The apps we use are crucial to our workflow. Chrome is the go-to for browsing the web, while creatives count on Adobe’s Lightroom and Photoshop platforms to get projects done. The nice thing is there are so many terrific apps for Mac out there, whether you want to track deliveries or replace macOS’ Spotlight.

Over the years, I’ve curated a fairly small arsenal of apps that I rely on everyday. Trello is awesome for tracking projects, while DaisyDisk helps me cut down the clutter. But those I can live without. The three listed below? No way. Not having these apps would be like asking me not to breath; it simply can’t be done.


This is one of those things I can’t believe isn’t a core part of macOS. (A similar experience, however, is available in Windows.)

If you’re constantly resizing windows to fit on your display, BetterSnapTool makes the process infinitely easier. And it’s fully customizable, making it that much better to use.

To use BetterSnapTool, you can either press a keyboard shortcut or drag a window to a certain section of your display to instantly snap and resize it a predetermined area. You can snap to the top, left, right, bottom, and you can also snap in quarters, halves, and thirds.

Think of BetterSnapTool like the iPad’s SplitView feature, but much more robust. When you’re working on a laptop, screen real estate is at a premium. I love it for organizing windows when I have a lot of applications open at once, like Chrome and Mail. You’ll never have to manually resize your windows again. ($3.99)


There’s something so calming about having a clean menu bar. When I’m overwhelmed with apps, spaces, and windows, Bartender allows me to control what’s displayed in the menu bar, bringing some much needed tranquility to the chaos of work. That’s no hyperbole; I truly appreciate Bartender’s capabilities.

Bartender has been legendary in the Mac community for years, and it was recently optimized to better fit the aesthetics of macOS High Sierra. Now, the Bartender Bar displays in the menu bar, rather than popping out a menu. It’s much cleaner than older version and makes it look like a core part of Apple’s software.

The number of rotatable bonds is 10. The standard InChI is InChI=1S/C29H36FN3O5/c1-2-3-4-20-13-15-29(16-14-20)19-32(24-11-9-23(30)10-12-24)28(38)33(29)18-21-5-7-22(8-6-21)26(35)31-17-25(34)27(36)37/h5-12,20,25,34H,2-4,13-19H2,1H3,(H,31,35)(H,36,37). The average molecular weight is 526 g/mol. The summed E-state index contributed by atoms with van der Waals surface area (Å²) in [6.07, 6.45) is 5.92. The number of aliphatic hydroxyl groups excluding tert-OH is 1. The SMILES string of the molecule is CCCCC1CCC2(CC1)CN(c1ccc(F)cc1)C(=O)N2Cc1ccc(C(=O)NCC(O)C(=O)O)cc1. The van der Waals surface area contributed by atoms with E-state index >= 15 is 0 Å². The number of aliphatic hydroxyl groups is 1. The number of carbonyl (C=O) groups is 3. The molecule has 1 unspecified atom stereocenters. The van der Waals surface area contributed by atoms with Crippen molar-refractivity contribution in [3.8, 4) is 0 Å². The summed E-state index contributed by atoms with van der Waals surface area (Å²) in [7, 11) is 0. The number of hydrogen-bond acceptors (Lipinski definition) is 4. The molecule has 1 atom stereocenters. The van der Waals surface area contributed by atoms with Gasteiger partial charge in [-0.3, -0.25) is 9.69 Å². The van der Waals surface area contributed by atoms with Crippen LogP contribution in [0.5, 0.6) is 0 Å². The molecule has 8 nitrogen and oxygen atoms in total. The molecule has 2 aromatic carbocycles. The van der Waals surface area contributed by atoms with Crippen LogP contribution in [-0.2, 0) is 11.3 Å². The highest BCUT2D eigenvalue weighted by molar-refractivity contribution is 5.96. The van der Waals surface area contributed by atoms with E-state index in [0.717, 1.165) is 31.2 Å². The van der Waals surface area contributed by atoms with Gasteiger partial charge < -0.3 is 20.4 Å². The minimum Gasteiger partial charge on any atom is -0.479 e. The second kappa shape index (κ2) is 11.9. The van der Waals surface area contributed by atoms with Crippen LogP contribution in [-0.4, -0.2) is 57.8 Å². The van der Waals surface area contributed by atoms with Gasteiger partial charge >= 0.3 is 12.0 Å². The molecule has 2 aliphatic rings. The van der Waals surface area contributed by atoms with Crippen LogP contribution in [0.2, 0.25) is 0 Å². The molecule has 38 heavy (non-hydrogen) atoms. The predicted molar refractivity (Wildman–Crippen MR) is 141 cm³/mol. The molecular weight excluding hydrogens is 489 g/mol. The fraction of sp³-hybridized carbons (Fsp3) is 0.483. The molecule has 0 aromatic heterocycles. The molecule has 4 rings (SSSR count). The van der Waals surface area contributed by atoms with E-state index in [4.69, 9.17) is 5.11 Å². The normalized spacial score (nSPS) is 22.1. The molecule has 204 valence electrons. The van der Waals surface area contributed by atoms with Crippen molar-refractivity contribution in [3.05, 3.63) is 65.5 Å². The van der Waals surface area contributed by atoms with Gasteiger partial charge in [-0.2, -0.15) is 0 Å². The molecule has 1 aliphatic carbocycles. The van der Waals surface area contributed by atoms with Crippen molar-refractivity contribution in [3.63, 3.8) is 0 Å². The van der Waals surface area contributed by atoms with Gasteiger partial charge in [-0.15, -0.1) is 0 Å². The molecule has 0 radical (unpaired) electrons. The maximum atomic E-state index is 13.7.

You can easily hide menu bar apps, organize them, and move them to Bartender Items. It’s pretty straightforward in its capabilities, but hugely useful when your menu bar becomes overcrowded. I’m all about minimalism on my desktop, which is why Bartender has become such a crucial part of my everyday workflow. ($15)


Speaking of keeping things clean, the whole point of Unclutter is to keep your desktop free of clutter. Nobody likes their desktop to be like an episode of Hoarders, with folders, files, and images everywhere. I’ve been using Unclutter for months now and can’t help feel lost when it’s not there.

Unclutter works by offering three panels: Clipboard, Files, and Notes. The Clipboard panel shows a history of everything you’ve copied, from URLs to images; Files provides a handy place to store folders and files; Notes is great for jotting down a few quick thoughts.

What’s cool about Unclutter is it disappears when you don’t need it. Just move your mouse to the very top of the screen and Unclutter will appear. The app has a few handy customization options, too, giving you greater control over how the app behaves. Once you use it, you won’t be able to live without it. ($9.99)